Online video ads beat TV ads in viewer recall

Mediapost :: Viewers pay more attention to online video ads than to traditional TV commercials and also recall them better, according to new research that utilized Affectiva's facial tracking algorithms and second-by-second biometric modeling of cognition, excitement and stress levels. The research measured the reactions of 48 viewers watching one hour of programming in Interpublic Group's West Coast IPG Media Lab.

Continue to read Les Luchter, www.mediapost.com

January 04 2011

17:02

Winning a Golden Ticket to the MIT Media Lab

I'm a graduate student at the MIT Media Lab. I guess I'm old now. I started writing this post three months ago and in the blink of an eye an entire semester whizzed past my head. Or perhaps into my head would be more accurate; it's just that kind of place.

I want to share a little bit about how the Lab works from a student's perspective, along with some first impressions from my first semester. It should be worthwhile for anyone interested in media labs. For everyone else I'll be sure to touch on where civic and community media fit into the operation.

The Lab: A Newcomer's Guide

If you don't know much about the Lab, here is my go-to description: imagine Charlie and the Chocolate Factory. Replace some of the Oompa Loompas with grad students (the rest are robots), and most of the candy wonders with technological ones. This isn't as far off as you might think; we even have a glass elevator.

Now that you have the big picture, I'll explain some of the inner workings.

Research Groups

The lab is organized into entities called research groups, which accept students. Each group has its own focus, and is led by a faculty member. Group sizes vary, but as of this writing there are about 24 groups and 139 students in the Lab, so you can do the math.

The groups' focuses fall across a wide spectrum. For example, New Media Medicine aims to improve the way healthcare is practiced around the world, while Opera of the Future is redefining music for the modern age. My group, Information Ecology, hopes to incorporate interactions with digital information more naturally into our day-to-day lives.

Sponsors

All of this research is funded by a consortium of sponsors. These companies help foot the bill and in return they get VIP treatment and licenses to any IP generated during the time of their sponsorship. Hey Washington Post, where are you? Or other major news organizations, for that matter.

Every year there are two huge celebrations called sponsor weeks in which all of the students and most of the faculty hustle bustle without sleep to prepare all of their demos and show off everything that the Lab has been working on since the last get-together. There is no cramming involved at all, I swear...

Classes

In addition to being researchers, everyone is still a student. Masters students take five classes over two years. The courses can be from anywhere in MIT, although many first year students start with ones from Media Lab. The same faculty members that lead the research groups lead Media Lab courses.

The best courses are often lottery-based. For instance, How to Make Almost Anything is in incredibly high demand because after taking it you know how to make almost anything.

The Center for Future Civic Media

About five years ago, the Knight Foundation gave a sizable grant to the Media Lab. The grant funded a "center" -- namely, the Center for Future Civic Media, a safe haven for anyone interested in pursuing projects related to information and physical community.

Centers are different from research groups because they don't accept new students; instead they sneakily lure current students into their clutches. There are a few centers besides C4FCM, such as the Center for Future Storytelling and the now defunct Center for Future Banking. They all provide direct support for research that fits into their theme.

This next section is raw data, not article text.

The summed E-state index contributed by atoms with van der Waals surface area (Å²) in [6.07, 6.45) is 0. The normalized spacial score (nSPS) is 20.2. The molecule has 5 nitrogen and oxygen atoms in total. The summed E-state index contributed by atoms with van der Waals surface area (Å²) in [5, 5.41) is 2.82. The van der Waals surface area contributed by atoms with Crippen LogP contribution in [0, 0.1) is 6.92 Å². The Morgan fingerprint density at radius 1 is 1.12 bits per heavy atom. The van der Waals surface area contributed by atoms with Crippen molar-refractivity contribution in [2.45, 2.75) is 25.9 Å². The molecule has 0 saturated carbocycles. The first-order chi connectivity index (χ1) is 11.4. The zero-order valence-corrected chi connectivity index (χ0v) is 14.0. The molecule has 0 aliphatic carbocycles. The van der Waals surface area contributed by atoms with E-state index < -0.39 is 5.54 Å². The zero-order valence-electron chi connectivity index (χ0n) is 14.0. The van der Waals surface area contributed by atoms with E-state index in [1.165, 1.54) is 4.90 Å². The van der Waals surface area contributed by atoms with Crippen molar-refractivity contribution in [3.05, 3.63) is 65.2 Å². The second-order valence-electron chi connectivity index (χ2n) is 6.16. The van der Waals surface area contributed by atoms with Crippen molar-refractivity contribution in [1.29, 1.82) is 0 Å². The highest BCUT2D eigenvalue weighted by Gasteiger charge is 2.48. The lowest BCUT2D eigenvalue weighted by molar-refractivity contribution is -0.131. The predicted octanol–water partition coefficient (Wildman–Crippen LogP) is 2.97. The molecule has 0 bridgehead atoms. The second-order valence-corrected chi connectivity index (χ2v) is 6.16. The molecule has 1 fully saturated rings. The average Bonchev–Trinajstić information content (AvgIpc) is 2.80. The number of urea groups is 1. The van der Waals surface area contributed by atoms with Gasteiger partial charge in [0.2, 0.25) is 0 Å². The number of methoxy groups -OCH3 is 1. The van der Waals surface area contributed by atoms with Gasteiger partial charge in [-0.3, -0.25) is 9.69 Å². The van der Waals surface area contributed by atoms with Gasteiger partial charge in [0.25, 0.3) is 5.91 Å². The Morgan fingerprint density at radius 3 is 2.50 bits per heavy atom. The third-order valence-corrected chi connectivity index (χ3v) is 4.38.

The C4FCM leverages the Media Lab in a way that research groups can't because it has potential access to everyone. It can attack a problem from dozens of angles at once. There is also a new research group that starts fresh next year called Civic Media, so really they have it all going for them.

For obvious reasons I have a second home in the Center.

So, is it any good?

Earlier this semester I found myself in trouble. I was working on my composites project for How to Make Almost Anything -- I was making a fabricated pet rock. A silly project, maybe, but I had to make something out of composite and I wasn't prepared to make an airplane. That isn't the point. The point is that I needed googley eyes, and it was 3:00 in the morning.

I sent an email to msgs, the Lab-wide mailing list, with few expectations. Within five minutes I had half a dozen replies from people who were still awake, still working, and had access to a stash of eyes that I could use. What a place!

The plethora of available eyes at 3:00 a.m. reflects one of the most important characteristics of the Media Lab: An almost universal appreciation for fun. This spirit makes the Lab one of a kind, and without it people would have a much harder time breaking away and trying new things. They definitely wouldn't work as hard to attempt the impossible -- you need to have fun if you're going to do something as stupid as that.

Before I started my time here I was warned by several students not to fall into the all-too-common trap of putting too much energy into projects that are just silly, goofy, and don't have real impact on the world. So far I have been too busy learning to sink much time into projects at all, but I understand the temptation.

There are many merits to this place -- it has more thought diversity, skill sets, and resources than you can shake a stick at -- but what sets it apart is the need for that warning. It is the fine line that everyone here walks. To do the best work you have to think like a kid living in a crazy person's body, but you can't forget your calling.

Oh, and the other thing that separates it from other institutions is Food Cam.

Older posts are this way If this message doesn't go away, click anywhere on the page to continue loading posts.
Could not load more posts
Maybe Soup is currently being updated? I'll try again automatically in a few seconds...
Just a second, loading more posts...
You've reached the end.

Don't be the product, buy the product!

Schweinderl